Editor's Note: This story went to press prior to Wednesday's decision by Allegheny County Chief Executive Rich Fitzgerald extending same-sex partner benefits for 11 current county employees for one year. Our updated stories can be found here and here and we will be following the story in our Blogh as news breaks.
Eileen Halloran and her partner have waited years for their decade-long same-sex relationship to be recognized by the state. Yet even after federal Judge John E. Jones III legalized same-sex marriage in Pennsylvania in May, she says, "We're at a standstill."
The reason? Halloran is self-employed and receives health coverage through her partner, an Allegheny County employee enrolled in the county's domestic-partner benefits program. (Halloran's partner did not wish to be identified for this story.) But in June, the county announced it was terminating the benefit for the 11 employees receiving it: Employees wishing to cover their partners would have to furnish a marriage license by the end of July.
The news was "a slap in the face," says Halloran. She'd planned to marry in 2016, she says, but Fitzgerald's timetable left little time for wedding planning: "It's basically telling us to buy a sheet cake and throw a party in the backyard."
On June 30, Allegheny County Executive Rich Fitzgerald told City Paper he was pushing the deadline back, perhaps by three to six months: "We want to treat everybody equally, but the July time-frame is too short."
That may not satisfy critics, who note there's more at stake than picking out a china pattern. Despite Jones' ruling, Pennsylvania doesn't have a statewide law barring discrimination on the basis of sexual orientation. Given that, Halloran worries that "If we go on record as being married, we wouldn't be protected if we tried to find work in Cranberry" — which unlike Pittsburgh doesn't have an ordinance that covers anti-gay discrimination.
Nancy Polikoff, an American University law professor with expertise in LGBT law, calls the county's move a "knee-jerk" reaction. "You're making people get married when they could face discrimination elsewhere as result," says Polikoff, who has long been wary of LGBT advocates' focus on marriage rights. "Does everybody think that just because marriage becomes available, homophobia goes away?"
LGBT activist and blogger Sue Kerr has echoed those concerns in an online petition urging that the county "continue offering domestic-partner benefits until we achieve statewide non-discrimination protection." The petition had more than 500 signatures by press time.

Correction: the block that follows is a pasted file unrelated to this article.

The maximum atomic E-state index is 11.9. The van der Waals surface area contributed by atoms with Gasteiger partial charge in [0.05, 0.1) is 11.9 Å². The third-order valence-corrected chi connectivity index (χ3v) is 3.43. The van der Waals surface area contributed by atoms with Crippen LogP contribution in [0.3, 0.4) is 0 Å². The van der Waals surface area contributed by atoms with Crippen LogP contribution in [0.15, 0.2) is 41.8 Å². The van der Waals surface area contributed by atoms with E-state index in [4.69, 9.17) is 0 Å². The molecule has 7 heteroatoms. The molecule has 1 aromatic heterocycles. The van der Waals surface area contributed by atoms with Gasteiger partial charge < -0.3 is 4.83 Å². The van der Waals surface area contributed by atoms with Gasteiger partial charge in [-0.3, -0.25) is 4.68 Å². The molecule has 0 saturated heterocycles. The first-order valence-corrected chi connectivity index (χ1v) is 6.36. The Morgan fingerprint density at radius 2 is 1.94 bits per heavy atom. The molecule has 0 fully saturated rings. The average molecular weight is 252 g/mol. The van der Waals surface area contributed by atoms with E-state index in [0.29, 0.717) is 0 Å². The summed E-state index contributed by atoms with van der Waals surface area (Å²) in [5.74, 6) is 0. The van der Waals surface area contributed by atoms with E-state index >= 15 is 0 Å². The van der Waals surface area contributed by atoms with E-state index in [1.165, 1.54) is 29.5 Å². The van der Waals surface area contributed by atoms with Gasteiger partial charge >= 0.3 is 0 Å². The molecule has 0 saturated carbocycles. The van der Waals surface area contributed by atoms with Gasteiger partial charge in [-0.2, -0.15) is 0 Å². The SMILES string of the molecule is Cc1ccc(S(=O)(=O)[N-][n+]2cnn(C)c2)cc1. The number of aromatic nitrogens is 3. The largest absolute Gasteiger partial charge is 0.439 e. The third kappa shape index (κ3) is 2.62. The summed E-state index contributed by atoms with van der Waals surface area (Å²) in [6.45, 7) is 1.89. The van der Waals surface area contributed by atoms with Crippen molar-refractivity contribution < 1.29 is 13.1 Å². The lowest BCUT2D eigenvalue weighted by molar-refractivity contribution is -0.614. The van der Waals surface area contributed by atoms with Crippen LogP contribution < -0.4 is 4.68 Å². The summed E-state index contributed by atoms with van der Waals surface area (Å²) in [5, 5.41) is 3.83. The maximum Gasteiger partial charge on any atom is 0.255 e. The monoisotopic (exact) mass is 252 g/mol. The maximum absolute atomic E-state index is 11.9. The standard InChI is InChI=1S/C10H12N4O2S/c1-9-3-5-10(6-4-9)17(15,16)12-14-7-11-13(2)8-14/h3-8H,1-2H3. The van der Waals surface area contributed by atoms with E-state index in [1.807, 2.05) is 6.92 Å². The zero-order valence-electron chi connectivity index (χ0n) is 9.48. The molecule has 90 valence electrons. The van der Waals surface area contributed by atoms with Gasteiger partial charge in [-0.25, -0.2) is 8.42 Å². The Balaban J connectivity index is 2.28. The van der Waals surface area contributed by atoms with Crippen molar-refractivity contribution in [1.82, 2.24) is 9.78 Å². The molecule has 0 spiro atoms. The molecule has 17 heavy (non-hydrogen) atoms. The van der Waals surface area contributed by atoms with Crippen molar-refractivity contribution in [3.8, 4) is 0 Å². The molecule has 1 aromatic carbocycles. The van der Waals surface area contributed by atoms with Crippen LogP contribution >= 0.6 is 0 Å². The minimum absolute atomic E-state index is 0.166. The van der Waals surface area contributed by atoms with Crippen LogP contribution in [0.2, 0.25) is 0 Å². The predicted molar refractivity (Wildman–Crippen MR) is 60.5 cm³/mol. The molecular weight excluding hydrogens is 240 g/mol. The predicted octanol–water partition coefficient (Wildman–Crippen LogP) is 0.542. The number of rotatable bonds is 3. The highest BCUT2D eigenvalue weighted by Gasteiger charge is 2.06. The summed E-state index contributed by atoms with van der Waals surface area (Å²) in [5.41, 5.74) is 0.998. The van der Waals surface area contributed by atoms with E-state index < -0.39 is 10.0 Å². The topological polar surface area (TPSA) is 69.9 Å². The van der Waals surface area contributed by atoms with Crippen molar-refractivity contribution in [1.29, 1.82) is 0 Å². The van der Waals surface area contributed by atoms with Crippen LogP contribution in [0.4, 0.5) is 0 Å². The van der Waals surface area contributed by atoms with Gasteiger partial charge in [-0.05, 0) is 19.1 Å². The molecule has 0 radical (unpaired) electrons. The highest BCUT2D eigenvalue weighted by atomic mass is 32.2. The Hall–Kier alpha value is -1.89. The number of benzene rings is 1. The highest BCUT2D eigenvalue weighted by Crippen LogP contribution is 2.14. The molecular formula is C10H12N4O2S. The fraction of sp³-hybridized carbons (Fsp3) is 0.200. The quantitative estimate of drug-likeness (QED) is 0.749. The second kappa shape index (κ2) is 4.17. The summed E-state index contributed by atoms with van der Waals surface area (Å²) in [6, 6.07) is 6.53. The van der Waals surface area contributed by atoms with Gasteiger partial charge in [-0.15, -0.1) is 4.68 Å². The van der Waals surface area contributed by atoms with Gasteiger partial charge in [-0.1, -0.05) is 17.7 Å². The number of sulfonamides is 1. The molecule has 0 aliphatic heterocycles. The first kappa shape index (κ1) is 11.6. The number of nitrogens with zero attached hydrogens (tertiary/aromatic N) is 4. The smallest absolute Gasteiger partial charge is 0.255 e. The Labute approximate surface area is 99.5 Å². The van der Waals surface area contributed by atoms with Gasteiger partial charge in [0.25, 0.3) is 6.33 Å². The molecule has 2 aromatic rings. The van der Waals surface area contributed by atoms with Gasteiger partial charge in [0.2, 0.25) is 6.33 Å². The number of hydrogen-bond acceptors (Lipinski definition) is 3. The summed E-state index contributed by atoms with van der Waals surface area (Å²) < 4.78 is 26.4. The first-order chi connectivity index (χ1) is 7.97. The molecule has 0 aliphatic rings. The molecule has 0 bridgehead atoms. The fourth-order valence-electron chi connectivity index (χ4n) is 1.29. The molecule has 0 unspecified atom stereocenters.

Fitzgerald says the absence of statewide anti-discrimination protections "concerns me a bit." But while "we can't make things perfect, we're trying to treat people fairly." He notes that providing the domestic-partner benefits was one of his first acts as county executive: "We did it because folks of the same gender did not have the same rights to marry. ... I'm not doing this to hurt people."
There is some question about whether Fitzgerald can change the benefits just yet. Once established, benefits for union employees — including Halloran's partner — "have to be negotiated with the union," says Richard Grejda, spokesperson for SEIU Local 668. The local represents more than 1,000 county employees, and Grejda says, "The county cannot arbitrarily change the terms of employment." Such changes can only be carried out through negotiations — and "Even then, we'll ask that anybody currently receiving the benefits be grandfathered in."
The county isn't alone in facing these questions. The city of Pittsburgh, whose Personnel Department says there are 45 employees receiving benefits for either same-sex or opposite-sex partners, is also reviewing its policies after Jones' ruling. So are the Pittsburgh Public Schools and the Allegheny County School Health Insurance Consortium, which oversees health coverage for most suburban school districts. Seven local districts provide benefits for domestic partners: Jan Klein, who chairs the consortium board, says the board is likely to decide this summer whether to phase them out.
If the benefits are discontinued, Klein says, "We'd probably say, ‘We will no longer offer [partner benefits] as of a certain date, or as the end of a contract allows it — whichever comes later.'"
Ironically, the status quo costs Halloran more than she'd be paying if she got married. Under federal law, benefits for partners are considered taxable income; spousal benefits are not.
The tax bill "costs us dearly," Halloran says. But she's willing to go on paying, in part to avoid a reprise of her first marriage, which was a civil ceremony before a judge. (Halloran came out years later.)
"It wasn't the wedding you dreamed of," she says. "My partner deserves the wedding she always wanted. "